Looking east at Chard Farm with the ‘loess’ layer of rock flour overlying alluvial fan deposits and in the middle distance the paler basement rock. The sediment overlying the basement has been removed by gold mining. The cliffs dropping down into the Kawarau River are on the left. In the distance the gorge opens out into the valley of Gibbston Valley Wines. The Chard Farm vineyards are up the slope to the right.



Old farm houses in the Gibbston Valley, Central Otago.



LANDSCAPE & TERROIR RELATED ARTICLES
The Story of Canberra Viticulture and Wine

Tuesday, 21st June, 2016

The Federation debate continued the rivalry between Sydney and Melbourne with the location of the new capital being of great importance. After reviewing many sites the Australia Capital Territory was selected in 1908 at a mid way point between the two cities and declared on 1st January, 1911. Canberra was named as the location in 1913 and Canberra Day is remembered on the 12th March. more...

The Landscape and Vineyards of the Murray Basin

Wednesday, 29th July, 2015

Few wine commentators wish to understand the significance of the Murray Basin taking the view that the basin is no more than a maker of industrial wines. The average wine buyer cannot afford the wines they like to write about and to make price sensitive wines you need regions like the Murray Basin. After all over 60% of the country's wine comes from the Murray Basin while supplying the 30% packaged as casks. more...

The Landscape and Vineyards of the Murray Basin - Appendix 1

Wednesday, 29th July, 2015

To appreciate the wine story of the Murray Basin it helps to understand how the basin formed, or its geological evolution. Please note this long section has no bearing on wine flavours. Also it is a simplification and re-arrangement of the published information. Three issues are of special interest in considering how the Murray Basin evolved; more...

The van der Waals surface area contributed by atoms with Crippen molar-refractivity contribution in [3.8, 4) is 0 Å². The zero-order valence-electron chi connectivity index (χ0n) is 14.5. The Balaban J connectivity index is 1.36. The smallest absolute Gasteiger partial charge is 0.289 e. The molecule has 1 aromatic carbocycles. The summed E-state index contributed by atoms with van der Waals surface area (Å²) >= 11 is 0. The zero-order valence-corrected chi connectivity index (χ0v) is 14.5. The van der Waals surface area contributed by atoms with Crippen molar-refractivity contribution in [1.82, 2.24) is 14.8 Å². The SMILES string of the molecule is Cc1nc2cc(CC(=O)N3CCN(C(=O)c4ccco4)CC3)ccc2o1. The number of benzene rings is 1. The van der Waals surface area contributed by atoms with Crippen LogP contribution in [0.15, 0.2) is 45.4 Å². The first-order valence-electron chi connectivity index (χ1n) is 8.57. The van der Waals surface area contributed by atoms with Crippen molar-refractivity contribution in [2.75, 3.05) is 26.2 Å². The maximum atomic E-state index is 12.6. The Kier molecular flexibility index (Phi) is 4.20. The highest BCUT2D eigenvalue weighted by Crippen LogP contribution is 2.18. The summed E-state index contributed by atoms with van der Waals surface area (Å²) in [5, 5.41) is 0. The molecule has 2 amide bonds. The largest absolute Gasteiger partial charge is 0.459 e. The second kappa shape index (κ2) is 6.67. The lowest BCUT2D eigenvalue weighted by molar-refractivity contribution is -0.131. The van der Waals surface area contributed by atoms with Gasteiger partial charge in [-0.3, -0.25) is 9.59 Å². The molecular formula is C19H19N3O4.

Wine Flavours, Climate, Weather, Soils and Geology

Sunday, 12th January, 2014

The following six articles are based on a talk I gave to the Field Geologists Club of South Australia, on May 2nd 2013.

I took the opportunity to talk to this group to consolidate my thoughts which are captured in the general term 'terroir' which have been maturing since the late 1990s, a time when I wanted to understand the science behind the role of nature, as distinct from wine-making, in the flavours of wine. more...

Terroir Goes Higher and Higher

Friday, 19th October, 2012

Steadily the vine spreads into new regions across the globe and who knows what taste pleasures await us in the years ahead. The vast sweep of country from Turkey to China looks very inviting. more...

The Vines of the NSW South Coast

Wednesday, 28th March, 2012

The birthplace of Australian wines was naturally the Sydney basin. Urban pressure has swamped the vineyards of Sydney though a few lonely outposts survive, such as Camden Estate Wines at Camden where the first plantings date to 1820. Thus it was to be further north in the Hunter Valley that the early vineyards were to survive. more...